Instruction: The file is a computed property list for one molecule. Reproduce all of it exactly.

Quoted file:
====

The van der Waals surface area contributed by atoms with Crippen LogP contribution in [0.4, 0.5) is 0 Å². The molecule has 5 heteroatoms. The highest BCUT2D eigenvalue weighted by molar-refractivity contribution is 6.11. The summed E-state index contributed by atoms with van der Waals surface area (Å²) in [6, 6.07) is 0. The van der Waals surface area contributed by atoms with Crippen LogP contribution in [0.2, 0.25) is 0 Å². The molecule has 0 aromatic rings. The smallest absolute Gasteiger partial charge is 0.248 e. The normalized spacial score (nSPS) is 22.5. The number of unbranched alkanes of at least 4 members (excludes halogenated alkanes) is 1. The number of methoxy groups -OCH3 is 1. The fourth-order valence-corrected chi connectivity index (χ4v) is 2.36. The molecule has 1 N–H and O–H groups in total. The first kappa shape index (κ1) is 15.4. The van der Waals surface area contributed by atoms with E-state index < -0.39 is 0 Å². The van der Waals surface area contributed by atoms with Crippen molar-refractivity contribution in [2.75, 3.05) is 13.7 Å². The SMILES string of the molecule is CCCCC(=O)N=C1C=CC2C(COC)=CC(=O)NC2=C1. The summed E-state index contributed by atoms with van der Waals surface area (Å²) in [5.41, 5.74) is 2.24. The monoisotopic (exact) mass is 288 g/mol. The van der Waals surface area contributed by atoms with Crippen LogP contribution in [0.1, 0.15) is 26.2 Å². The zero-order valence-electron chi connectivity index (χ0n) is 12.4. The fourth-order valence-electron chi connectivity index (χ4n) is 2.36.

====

The van der Waals surface area contributed by atoms with Crippen LogP contribution in [0.4, 0.5) is 0 Å². The molecule has 5 heteroatoms. The highest BCUT2D eigenvalue weighted by molar-refractivity contribution is 6.11. The summed E-state index contributed by atoms with van der Waals surface area (Å²) in [6, 6.07) is 0. The van der Waals surface area contributed by atoms with Crippen LogP contribution in [0.2, 0.25) is 0 Å². The molecule has 0 aromatic rings. The smallest absolute Gasteiger partial charge is 0.248 e. The normalized spacial score (nSPS) is 22.5. The number of unbranched alkanes of at least 4 members (excludes halogenated alkanes) is 1. The number of methoxy groups -OCH3 is 1. The fourth-order valence-corrected chi connectivity index (χ4v) is 2.36. The molecule has 1 N–H and O–H groups in total. The first kappa shape index (κ1) is 15.4. The van der Waals surface area contributed by atoms with E-state index < -0.39 is 0 Å². The van der Waals surface area contributed by atoms with Crippen molar-refractivity contribution in [2.75, 3.05) is 13.7 Å². The SMILES string of the molecule is CCCCC(=O)N=C1C=CC2C(COC)=CC(=O)NC2=C1. The summed E-state index contributed by atoms with van der Waals surface area (Å²) in [5.41, 5.74) is 2.24. The monoisotopic (exact) mass is 288 g/mol. The van der Waals surface area contributed by atoms with Crippen LogP contribution in [0.1, 0.15) is 26.2 Å². The zero-order valence-electron chi connectivity index (χ0n) is 12.4. The fourth-order valence-electron chi connectivity index (χ4n) is 2.36.